And these were (re)tasted recently in London as a reminder of how tasty their 'traditional' Maurys are, made in two very different styles (the link at the top takes you to more info about VDN winemaking). Although they do also remind us, along with the "dry" Maury above, that Amiel's wines are expensive; there's no other way of saying it!

Maury Vintage 2008 (Grenache, 16% abv) - smoky tobacco and developing savoury tones vs sweet blackberry and spice, still young vs maturing meaty side, quite elegant actually for a fortified red. £29.99
Maury 15 Ans d'Age (blend of ages averaging at least 15 years, or something like that; Grenache, Macabeu, Carignan, 16% abv) - "red Madeira" style, complex with cooked red fruits and tangy nutty flavours, long and intricate finish; lovely VDN. £49.99

7.5.14

Rhone: Rasteau and Loire: Quarts de Chaume

Or a couple of gratuitous red versus white "sweeties of the moment," which have nothing in common whatsoever but are both worth sipping and talking about. Let's start in the southern Rhone Valley with a 'port-style' speciality made by the co-op winery Cave de Rasteau, who are celebrating 70 years of the Rasteau Vin Doux Naturel (VDN, fortified sweet wine) appellation. To mark this, they've repackaged the bottles with a retro label (makes you think of those cute old French booze posters you still see around, occasionally, very much from the "drink this and live to 100" era of advertising, which is now considered on a par with terrorism in France), and you can get it as a gift pack in a nice tin cannister too (€19.50 cellar door). As for how it's made - the red at least, there's also a "golden" presumably 'tawny' style - crushed whole berries of old-vine Grenache are fermented on the skins with hand-plunging, then it's fortified and left to steep for longer before pressing and ageing in vats and large tuns. It has 16.5% abv and 90 g/l of natural residual sugar.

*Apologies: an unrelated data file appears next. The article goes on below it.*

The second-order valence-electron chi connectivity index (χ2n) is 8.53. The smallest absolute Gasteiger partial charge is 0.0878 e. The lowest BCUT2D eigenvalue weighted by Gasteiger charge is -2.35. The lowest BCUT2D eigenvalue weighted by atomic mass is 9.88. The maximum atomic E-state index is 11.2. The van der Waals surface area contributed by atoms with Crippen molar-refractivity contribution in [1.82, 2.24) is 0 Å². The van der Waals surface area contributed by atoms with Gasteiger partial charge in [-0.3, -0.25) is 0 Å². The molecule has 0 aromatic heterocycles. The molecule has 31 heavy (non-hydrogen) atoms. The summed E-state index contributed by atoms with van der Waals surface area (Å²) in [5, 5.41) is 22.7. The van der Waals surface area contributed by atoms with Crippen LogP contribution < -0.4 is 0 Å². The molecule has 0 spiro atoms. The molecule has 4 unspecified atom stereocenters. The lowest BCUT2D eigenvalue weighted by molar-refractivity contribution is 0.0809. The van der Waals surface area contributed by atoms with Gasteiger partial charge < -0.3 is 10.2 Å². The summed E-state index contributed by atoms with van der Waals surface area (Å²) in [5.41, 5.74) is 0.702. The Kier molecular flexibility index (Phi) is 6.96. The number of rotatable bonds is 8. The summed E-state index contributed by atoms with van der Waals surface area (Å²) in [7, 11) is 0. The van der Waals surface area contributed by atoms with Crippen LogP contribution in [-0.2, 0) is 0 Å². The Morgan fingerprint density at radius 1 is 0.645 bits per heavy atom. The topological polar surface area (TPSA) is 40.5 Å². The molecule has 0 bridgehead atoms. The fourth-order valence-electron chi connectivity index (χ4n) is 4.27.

Rasteau rouge VDN - alluring nose/flavours of dried black fruits, kirsch, prune, stewed plum and liquorice with smoky tobacco edges; more savoury and meaty on the finish vs sweet baked fruits vs dark chocolate twist, some firm tannin and nice spicy oomph. Try with mature or blue cheeses, dark chocolate and choc nut desserts; or what about a fairly spicy lamb curry too?! Hercules Wines (UK) £10.95; O'Briens Ireland do the posher 'Signature' vintage red VDN for €19.49.

More Cave de Rasteau wines here: Rhône "reds of the moment" featuring their 2011 Ortas Tradition 'regular' red (posted July 13).
And another estate in Rasteau featured on this blog: Domaine Coteaux des Travers (posted June 12).

Also sweet - much sweeter probably - but 'lighter' too with only 11% abv, this classic luscious Chenin blanc from the Loire Valley is made from botrytis affected and/or shrivelled grapes ("depending on the vintage," as it says on their site) picked by hand passing through the vineyard three or four times. Try with fruit tarts (especially peach or apricot), a variety of cheeses (goats, blue, mature, soft, ewes...) or just pour a little over vanilla ice cream. It kept surprisingly well for two or three weeks in the fridge actually.
Domaine des Forges Quarts de Chaume 2007 - complex and everlasting nose of spiced honey, quince jam, dried apricot, sultanas etc. Lusciously sweet palate yet has nice fresh acidity underneath still and a certain lightness of touch, despite the intense honeyed fruit and long flavours/finish. James Nicholson sale price of about £14.50, usually twice that I think.